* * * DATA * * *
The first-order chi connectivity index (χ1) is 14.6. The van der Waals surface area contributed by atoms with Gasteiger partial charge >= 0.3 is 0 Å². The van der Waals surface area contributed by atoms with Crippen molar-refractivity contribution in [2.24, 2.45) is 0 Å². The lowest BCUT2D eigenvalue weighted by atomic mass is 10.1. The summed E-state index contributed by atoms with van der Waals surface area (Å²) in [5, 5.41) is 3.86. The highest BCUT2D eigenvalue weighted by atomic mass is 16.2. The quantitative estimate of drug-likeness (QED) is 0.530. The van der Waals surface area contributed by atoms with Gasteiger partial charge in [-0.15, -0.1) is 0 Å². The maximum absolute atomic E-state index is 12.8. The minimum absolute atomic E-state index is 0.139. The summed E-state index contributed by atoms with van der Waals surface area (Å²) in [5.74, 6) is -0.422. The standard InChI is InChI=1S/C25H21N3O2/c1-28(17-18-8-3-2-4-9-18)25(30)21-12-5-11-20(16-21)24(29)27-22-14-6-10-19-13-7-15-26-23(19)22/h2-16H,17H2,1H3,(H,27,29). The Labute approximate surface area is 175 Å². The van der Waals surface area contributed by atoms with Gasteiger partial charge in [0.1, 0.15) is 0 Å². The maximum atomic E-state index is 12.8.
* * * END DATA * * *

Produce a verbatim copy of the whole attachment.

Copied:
The first-order chi connectivity index (χ1) is 14.6. The van der Waals surface area contributed by atoms with Gasteiger partial charge >= 0.3 is 0 Å². The van der Waals surface area contributed by atoms with Crippen molar-refractivity contribution in [2.24, 2.45) is 0 Å². The lowest BCUT2D eigenvalue weighted by atomic mass is 10.1. The summed E-state index contributed by atoms with van der Waals surface area (Å²) in [5, 5.41) is 3.86. The highest BCUT2D eigenvalue weighted by atomic mass is 16.2. The quantitative estimate of drug-likeness (QED) is 0.530. The van der Waals surface area contributed by atoms with Gasteiger partial charge in [-0.15, -0.1) is 0 Å². The maximum absolute atomic E-state index is 12.8. The minimum absolute atomic E-state index is 0.139. The summed E-state index contributed by atoms with van der Waals surface area (Å²) in [5.74, 6) is -0.422. The standard InChI is InChI=1S/C25H21N3O2/c1-28(17-18-8-3-2-4-9-18)25(30)21-12-5-11-20(16-21)24(29)27-22-14-6-10-19-13-7-15-26-23(19)22/h2-16H,17H2,1H3,(H,27,29). The Labute approximate surface area is 175 Å². The van der Waals surface area contributed by atoms with Gasteiger partial charge in [0.1, 0.15) is 0 Å². The maximum atomic E-state index is 12.8.